Date of Graduation
Master of Science in Defense and Strategic Studies
Defense and Strategic Studies
Russia, demographics, Islam, civilization, defense
Defense and Security Studies
I originally developed the idea for this thesis thanks to an off-hand remark made in one of my classes at Missouri State University's Department of Defense and Strategic Studies by Dr. Berman, who said that the Russian Federation would have a majority Muslim military by 2025 and become an Islamic state by 2050. Over the next two and a half years at the DSS program, I began researching Russia's demographic problem. The hypothesis of this work is that Russia will be a Muslim country in the near future and that the United States must significantly engage in defense build-ups to counter this threat. My hypothesis that Russia is falling demographically was supported. Not only are high death rates and low birth rates plaguing the country, but Muslim populations are producing between six and 10 children per adult woman for every one Slavic child. My conclusion is that Russia will be an Islamic state well before the end of this century unless Moscow decides on highly xenophobic and/or territorially aggressive actions – both quite possible given Russia's historic animosity with its minority groups and external neighbors. Russia will become an Islamic state unless it goes on a hostile internal rampage or throws the international system into chaos by annexing willing (or unwilling) Slavic neighbors. All three options are plausible, given the poor demographic situations of nearby Slavic countries. Thus, the United States must prepare itself – first and foremost by reinvesting in missile defenses – for Russia, which holds the world's largest nuclear stockpile, to enter into a state of unpredictability in the near future, no matter how, or if, it deals with its demographic crisis.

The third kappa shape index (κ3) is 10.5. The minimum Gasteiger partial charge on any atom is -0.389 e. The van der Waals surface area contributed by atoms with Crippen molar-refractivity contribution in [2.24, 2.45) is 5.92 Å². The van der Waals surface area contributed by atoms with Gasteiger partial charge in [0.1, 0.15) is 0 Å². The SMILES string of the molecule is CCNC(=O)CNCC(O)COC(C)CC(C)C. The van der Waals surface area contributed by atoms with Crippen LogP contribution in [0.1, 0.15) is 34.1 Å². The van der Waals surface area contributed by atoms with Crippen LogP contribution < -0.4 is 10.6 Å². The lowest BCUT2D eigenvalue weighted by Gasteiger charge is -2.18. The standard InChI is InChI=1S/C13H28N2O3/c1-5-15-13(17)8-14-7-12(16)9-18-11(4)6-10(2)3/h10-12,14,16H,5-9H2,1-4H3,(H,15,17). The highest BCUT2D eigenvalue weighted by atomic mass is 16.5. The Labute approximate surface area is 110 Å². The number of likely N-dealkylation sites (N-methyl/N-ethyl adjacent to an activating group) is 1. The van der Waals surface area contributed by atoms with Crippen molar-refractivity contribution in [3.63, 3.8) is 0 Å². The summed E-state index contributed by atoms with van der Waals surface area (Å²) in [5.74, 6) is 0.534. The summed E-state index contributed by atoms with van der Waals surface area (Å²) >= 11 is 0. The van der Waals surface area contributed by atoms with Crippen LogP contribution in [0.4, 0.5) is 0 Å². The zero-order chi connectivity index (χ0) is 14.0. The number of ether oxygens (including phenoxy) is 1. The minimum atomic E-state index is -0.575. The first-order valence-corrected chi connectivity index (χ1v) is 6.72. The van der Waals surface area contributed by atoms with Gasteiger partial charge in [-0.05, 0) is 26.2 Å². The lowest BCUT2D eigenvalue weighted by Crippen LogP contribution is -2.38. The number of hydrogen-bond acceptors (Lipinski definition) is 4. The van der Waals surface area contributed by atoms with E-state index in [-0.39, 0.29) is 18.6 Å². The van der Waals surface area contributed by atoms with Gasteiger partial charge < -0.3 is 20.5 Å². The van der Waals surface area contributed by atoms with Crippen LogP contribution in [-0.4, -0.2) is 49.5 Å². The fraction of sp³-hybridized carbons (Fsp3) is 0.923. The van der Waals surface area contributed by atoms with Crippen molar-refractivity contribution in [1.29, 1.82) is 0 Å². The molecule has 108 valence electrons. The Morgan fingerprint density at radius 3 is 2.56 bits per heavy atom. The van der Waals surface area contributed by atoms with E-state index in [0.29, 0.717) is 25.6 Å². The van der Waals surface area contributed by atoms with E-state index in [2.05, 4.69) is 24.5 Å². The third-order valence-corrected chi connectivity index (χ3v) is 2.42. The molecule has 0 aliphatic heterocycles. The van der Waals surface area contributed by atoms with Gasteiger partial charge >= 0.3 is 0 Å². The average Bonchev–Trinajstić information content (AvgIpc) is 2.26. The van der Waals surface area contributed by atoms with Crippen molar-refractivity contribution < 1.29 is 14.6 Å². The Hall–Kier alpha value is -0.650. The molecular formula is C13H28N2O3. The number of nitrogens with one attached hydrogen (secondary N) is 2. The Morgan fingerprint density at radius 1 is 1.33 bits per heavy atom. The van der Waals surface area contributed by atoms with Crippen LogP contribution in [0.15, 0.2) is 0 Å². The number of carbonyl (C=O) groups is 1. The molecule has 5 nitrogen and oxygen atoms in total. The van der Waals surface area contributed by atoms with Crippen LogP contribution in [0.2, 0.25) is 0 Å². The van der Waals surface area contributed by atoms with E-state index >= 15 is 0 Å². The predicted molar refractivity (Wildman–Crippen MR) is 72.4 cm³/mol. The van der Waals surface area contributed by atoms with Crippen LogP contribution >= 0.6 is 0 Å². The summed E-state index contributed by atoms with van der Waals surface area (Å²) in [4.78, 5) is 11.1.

© Zachary Samuel Simms
Simms, Zachary Samuel, "The Bear Is Emaciated: Russia's Projected Demographic Decline and Collapse, and How the United States Must Prepare" (2010). MSU Graduate Theses. 1463.